I can’t keep this straight. In one day, I’ve seen it’s a horn, it’s the bow of a ship, and it’s an axe. Thats an interesting style. I’m curious if the indent on the 3 is intentionally different from those on the 8. The 4 is polarizing, but I like that as long as you take the time to look at all the number pairs and nothing jumps out in a bad way. Have you considered a 4 that’s still open, but also has that familiar angle as a compromise between the two (see below for what I mean if I’m not explaining it well)?
  12. NHL 2018-19

    You’re right. Looking deeply at it, I think I would drop the outer red trim on the jersey and sock stripes to match the coloration of the C and maintain that red/yellow/white “gradient” of color. Then I’d follow suit on the other elements, flipping the pant stripe so that it matches the coloration of the C as it appeared on the red jersey, and finally, matching the striping style of the red jerseys to match the white one.
  13. Tradition Evolved: Tennessee Titans Unveil New Uniforms

    I’ve never been a huge fan of the sword logo, either. What I do like about it, though, is that it has a more proper and recognizable depiction of Tennessee’s circle emblem (the only mistake being the alignment of the stars). The fact that their identity package not only features two different T logos, but also two different depictions of stars inside a circle, is strange. I don’t feel that three random stars in whatever color carries the same meaning and association to Tennessee as the full emblem does. The neck detail of three stars in a line (especially red) is more closely associated with D.C., and without the circle, you lose half the meaning (the circle represents the union of the three stars; east, central, and west Tennessee). The color, size, and misalignment/misorientation of the stars in the primary logo stray too far from the recognizable qualities of the real emblem for me. Playing with color to make it fit your team is okay (the Predators do this), but matching the size and orientation of the stars is crucial if you’re going to do that. The Titans also have the perfect color scheme where they really don’t need to play with the color too much. For that reason, I’d much rather see the actual circle emblem (maybe with some Greek detailing) in place of the T circle on the flaming thumbtack. Let the flames or a meander pattern tell the “Titans” story, and the circle and stars tell the “Tennessee” story. You’re one of the few states with a signature icon; utilize it properly!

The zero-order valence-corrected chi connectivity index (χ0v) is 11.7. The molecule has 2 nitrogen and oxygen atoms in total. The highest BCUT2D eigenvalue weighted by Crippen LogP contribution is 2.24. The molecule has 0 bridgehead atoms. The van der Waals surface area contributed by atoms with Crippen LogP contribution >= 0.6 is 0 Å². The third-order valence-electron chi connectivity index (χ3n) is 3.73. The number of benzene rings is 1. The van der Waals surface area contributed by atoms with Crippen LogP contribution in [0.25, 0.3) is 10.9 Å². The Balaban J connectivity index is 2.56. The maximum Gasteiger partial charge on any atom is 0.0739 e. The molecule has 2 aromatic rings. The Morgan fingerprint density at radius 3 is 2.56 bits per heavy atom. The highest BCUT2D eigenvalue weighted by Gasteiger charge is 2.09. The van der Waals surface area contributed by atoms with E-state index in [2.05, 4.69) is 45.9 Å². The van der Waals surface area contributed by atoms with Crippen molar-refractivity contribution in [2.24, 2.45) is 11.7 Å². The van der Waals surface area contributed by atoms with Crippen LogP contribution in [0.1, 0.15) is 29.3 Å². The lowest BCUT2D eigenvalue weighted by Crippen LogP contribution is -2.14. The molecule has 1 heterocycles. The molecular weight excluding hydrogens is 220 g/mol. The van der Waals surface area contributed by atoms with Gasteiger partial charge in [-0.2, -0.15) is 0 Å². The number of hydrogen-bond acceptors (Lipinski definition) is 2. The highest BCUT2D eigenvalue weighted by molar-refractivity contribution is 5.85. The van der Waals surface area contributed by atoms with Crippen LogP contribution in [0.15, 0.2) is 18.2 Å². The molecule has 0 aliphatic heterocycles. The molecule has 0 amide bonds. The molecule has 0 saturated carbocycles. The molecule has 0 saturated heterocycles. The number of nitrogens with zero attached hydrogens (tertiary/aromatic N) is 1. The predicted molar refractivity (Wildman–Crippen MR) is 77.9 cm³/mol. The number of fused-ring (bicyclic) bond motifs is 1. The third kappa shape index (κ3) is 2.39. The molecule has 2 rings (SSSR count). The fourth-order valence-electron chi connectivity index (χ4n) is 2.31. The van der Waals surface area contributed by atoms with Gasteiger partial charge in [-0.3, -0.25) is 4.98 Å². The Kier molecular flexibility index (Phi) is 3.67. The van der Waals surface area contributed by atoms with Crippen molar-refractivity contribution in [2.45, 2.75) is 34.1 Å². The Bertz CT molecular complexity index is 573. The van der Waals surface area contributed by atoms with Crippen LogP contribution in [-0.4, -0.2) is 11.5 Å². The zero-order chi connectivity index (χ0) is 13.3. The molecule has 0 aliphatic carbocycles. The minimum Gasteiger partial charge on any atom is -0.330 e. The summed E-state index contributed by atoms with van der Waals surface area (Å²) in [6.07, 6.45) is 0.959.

14. Jacksonville Jaguars Unveil Stripped-Down Uniforms

    Now that they have the foundation of a good uniform back in place, that’s really all it needs (minus the black jersey; I’ve just never cared for it as it never seems to be as good as its teal counterpart). I really like the purposeful use of teal, and paring the stripes down to just black and gold. It reminds me of the original uniform in that way and it looks great. It’s just as simple, but the litttle bit of gold and the teal numbers make it a Jaguars uniform (great pant design, by the way). This is is an interesting conversation. I think the styling of the numbers is dictated by how well it coordinates with your team identity. Many of those teams’ marks work best with a single color number, but some, like the Cavs or Bucks, invite more opportunity for multi-color numbers. It’s also interesting to me that the attachment to number trim is semi-unique to American sports. The aesthetic is not as prevalent outside of North America. Can any equipment staffers or lettering sewers attest to how multi-color typography affects what you do? Do the multi-colored numbers always come in pre-constructed, or do you ever have to layer them yourself? I thought gold trim was a viable option, but after seeing these two, I’m blown away by how much I actually like it. It’s bright, unique, and has a subtlety that adds just the right amount of richness. The black trim feels clunky in comparison. I’d argue it’s more of a design trend than a football trend, and all high-profile uniforms are now created with the guidance of designers, not just coaches, executives, and equipment staff like it was way back when. In my opinion, the Stars don’t look as clean with trim on the numbers, but you’re talking to the guy who thinks the same about the Blackhawks (I love the early Stan Mikita version), and they wear very similar styles. That uniform style just looks right with single color numbers to me. I think it’s the way the white number coordinates perfectly with the white stripe. Chicago also has all that color to balance a simply styled number, of which there is less in Dallas. Totally agree on the Browns, though, and I think for the same reason. The numbers look best when they mirror the crisp white stripe against the brown jersey.
  15. Classic Coral: Dolphins Tweak Colours for New Uniform

    Fair enough. I guess I really like those things you mention because they communicate the glistening water on the dolphin’s skin reflecting the colors of the sunrise. The gestural nature of the mark is another thing I really like about it, as it suggests the speed and dynamism of a dolphin jumping out of the water. Apart from a few issues with the line work/illustration technique, my biggest issue with the current one is that the dolphin’s not in a jumping posture at all; it’s in a swimming movement (and yet, there’s somehow still a sun behind?)